What could be more universal than the clouds. No matter where you live, the vision of the sky is always just above, enhancing the quality of your everyday life. The following artists featured are nineteenth century Norwegians Knud Baade (1808-1879) and Anders Askevold (1834-1900) as well as Russian Nicholas Roerich (1874-1947), who spent years in […]
Tag Archives | Russian art
SNOW, GLORIOUS, SNOW Welcome again to Art Circle! Winter is coming—actually it is almost here in the northern climates and arriving on Monday! Snow has often been a favorite subject of artists throughout art history, including: Japanese masters Utagawa Hiroshige (1797-1858) and Hasui Kawase (1883-1957); French Impressionist Claude Monet (1840-1926); Americans Childe Hassam […]
Russian artist Ivan Kramskoi (1837-1887) was particularly renowned for his portraits (one of his subjects was Leo Tolstoy), although his bouquet of flowers above demonstrates a deep love of nature.
Mirrors have fascinated artists for centuries, whether Russian portraitist Valentin Serov (1865-1911) or American Impressionist Julian Alden Weir (1852-1919). Both works of art are intriguing interpretations of the complex relationship between the women and the reflections of their images.
Reposted blog. Essentially, the tragedy of Nicholas II was that he appeared in the wrong place in history. Equipped by education to rule in the nineteenth century, equipped by temperament to reign in England, he lived and reigned in Russia in the twentieth century. There, the world he understood was breaking up around him. […]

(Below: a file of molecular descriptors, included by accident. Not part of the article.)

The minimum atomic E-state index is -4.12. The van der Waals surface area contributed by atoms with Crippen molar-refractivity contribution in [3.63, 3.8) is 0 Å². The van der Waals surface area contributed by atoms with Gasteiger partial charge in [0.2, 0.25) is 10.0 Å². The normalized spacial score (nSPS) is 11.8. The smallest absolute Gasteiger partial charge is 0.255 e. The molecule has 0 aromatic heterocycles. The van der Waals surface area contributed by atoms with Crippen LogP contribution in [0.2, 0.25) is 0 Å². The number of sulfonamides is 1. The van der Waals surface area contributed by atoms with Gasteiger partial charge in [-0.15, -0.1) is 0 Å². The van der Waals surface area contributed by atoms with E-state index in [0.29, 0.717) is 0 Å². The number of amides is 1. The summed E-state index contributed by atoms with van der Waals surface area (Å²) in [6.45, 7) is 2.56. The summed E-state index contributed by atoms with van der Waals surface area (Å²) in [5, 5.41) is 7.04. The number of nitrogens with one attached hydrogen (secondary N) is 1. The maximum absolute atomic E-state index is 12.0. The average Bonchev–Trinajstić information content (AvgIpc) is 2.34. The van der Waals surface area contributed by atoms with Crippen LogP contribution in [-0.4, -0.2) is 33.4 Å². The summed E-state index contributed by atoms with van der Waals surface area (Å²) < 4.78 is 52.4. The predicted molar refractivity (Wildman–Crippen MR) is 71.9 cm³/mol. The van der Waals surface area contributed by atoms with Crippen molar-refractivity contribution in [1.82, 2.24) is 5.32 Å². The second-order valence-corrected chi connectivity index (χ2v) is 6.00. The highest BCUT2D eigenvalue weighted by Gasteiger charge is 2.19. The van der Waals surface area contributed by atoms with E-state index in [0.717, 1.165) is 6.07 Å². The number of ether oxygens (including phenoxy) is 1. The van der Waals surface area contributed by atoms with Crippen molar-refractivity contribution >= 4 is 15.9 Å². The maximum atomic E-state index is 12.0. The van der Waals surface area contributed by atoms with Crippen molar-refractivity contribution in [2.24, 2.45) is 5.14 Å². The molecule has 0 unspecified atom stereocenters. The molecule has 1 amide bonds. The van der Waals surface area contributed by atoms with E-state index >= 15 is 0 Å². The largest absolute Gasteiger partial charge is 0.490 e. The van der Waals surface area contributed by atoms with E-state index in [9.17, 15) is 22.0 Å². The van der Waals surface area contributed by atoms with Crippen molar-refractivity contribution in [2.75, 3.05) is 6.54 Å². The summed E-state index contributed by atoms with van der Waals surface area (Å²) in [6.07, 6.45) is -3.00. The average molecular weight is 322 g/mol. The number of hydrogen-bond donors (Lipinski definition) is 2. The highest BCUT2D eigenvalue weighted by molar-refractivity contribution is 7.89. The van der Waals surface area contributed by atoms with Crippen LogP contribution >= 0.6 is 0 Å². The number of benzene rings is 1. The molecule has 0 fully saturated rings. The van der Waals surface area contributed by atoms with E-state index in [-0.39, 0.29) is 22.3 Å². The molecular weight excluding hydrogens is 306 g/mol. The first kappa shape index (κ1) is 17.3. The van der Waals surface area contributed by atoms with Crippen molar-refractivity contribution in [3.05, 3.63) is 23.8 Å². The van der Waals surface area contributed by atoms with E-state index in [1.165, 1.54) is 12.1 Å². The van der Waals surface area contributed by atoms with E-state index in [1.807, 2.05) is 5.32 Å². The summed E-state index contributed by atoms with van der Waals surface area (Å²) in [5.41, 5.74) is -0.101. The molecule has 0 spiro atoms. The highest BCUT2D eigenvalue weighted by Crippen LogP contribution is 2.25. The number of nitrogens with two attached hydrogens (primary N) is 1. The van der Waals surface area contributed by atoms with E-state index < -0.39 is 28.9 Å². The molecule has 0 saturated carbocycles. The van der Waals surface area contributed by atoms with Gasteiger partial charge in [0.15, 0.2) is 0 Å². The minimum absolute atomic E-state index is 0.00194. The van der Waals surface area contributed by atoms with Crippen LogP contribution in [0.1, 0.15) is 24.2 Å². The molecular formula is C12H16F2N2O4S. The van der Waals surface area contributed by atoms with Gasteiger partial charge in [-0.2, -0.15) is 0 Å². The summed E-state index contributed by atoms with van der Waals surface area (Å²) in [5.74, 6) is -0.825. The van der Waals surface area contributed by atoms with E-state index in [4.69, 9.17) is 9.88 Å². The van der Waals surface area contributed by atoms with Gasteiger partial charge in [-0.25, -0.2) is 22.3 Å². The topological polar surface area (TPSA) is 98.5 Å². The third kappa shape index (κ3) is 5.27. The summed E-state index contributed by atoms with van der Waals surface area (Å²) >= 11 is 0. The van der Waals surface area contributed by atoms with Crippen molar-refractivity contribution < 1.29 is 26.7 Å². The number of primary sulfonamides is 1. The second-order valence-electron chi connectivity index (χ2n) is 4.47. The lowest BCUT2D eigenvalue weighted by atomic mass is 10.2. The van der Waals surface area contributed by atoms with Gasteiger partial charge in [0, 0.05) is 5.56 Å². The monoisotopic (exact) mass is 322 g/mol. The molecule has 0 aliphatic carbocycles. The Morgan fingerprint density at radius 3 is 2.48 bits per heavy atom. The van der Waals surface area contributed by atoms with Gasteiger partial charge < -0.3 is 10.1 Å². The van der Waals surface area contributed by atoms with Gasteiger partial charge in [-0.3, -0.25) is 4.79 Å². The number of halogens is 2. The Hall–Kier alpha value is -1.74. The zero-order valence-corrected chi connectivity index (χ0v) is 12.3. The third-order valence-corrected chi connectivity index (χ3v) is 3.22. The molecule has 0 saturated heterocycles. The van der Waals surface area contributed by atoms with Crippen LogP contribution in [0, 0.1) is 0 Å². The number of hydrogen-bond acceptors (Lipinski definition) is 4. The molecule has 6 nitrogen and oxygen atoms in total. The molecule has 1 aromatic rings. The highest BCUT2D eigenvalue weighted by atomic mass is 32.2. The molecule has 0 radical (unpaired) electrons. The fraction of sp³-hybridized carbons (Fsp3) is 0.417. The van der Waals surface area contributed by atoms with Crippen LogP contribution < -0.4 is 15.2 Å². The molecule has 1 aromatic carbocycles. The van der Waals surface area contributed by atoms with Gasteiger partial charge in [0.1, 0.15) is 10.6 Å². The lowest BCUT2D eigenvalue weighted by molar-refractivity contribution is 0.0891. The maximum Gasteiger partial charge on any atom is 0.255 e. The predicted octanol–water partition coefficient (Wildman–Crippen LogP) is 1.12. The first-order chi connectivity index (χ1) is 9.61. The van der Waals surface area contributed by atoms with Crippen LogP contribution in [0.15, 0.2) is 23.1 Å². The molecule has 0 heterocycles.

Reposted blog. Zinaida Serebriakova, one of Russia’s first notable women painters, was caught in the middle of the upheaval of World War I and Russian Revolution.. Like Boris Pasternak’s character Dr. Zhivago, she lost not only family members and friends, but her way of life.* However, her self portrait At the Dressing Table was […]
Russian artist Konstantin Ivanovich Gorbatov (1876-1945) often created incredibly rich and varied bouquets of flowers; his personal life was difficult, having to flee his native country because of the Russian Revolution and was trapped in Nazi Germany during World War II.
Reposted blog. INSIDE RUSSIAN ART PRINCE ANDREI’S TREE …Neither gnarled fingers nor old scars nor old doubts and sorrows were any of them in evidence. Through the hard century-old bark, even where there were no twigs, leaves had sprouted such as one could hardly believe the old veteran could have produced…. “Yes it […]
Russian artist Ivan Kramskoi (1837-1887) was a prolific portraitist, depicting major figures of Russian society, from writer Leo Tolstoy to Czar Alexander III and his wife. However, the subject of one of his most intriguing portraits (as seen above) has not been identified. Does she remind us of Tolstoy’s heroine Anna Karenina?
In a previous blog, I spotlighted the floral work of Russian artist Boris Kustodiev (1878-1927) above. Have you ever seen such striking purples and lavenders in a bouquet of flowers? The arrangement, too, is overflowing with vitality and energy, barely contained by its vase. Kustodiev, who was an active painter, stage designer, and book illustrator […]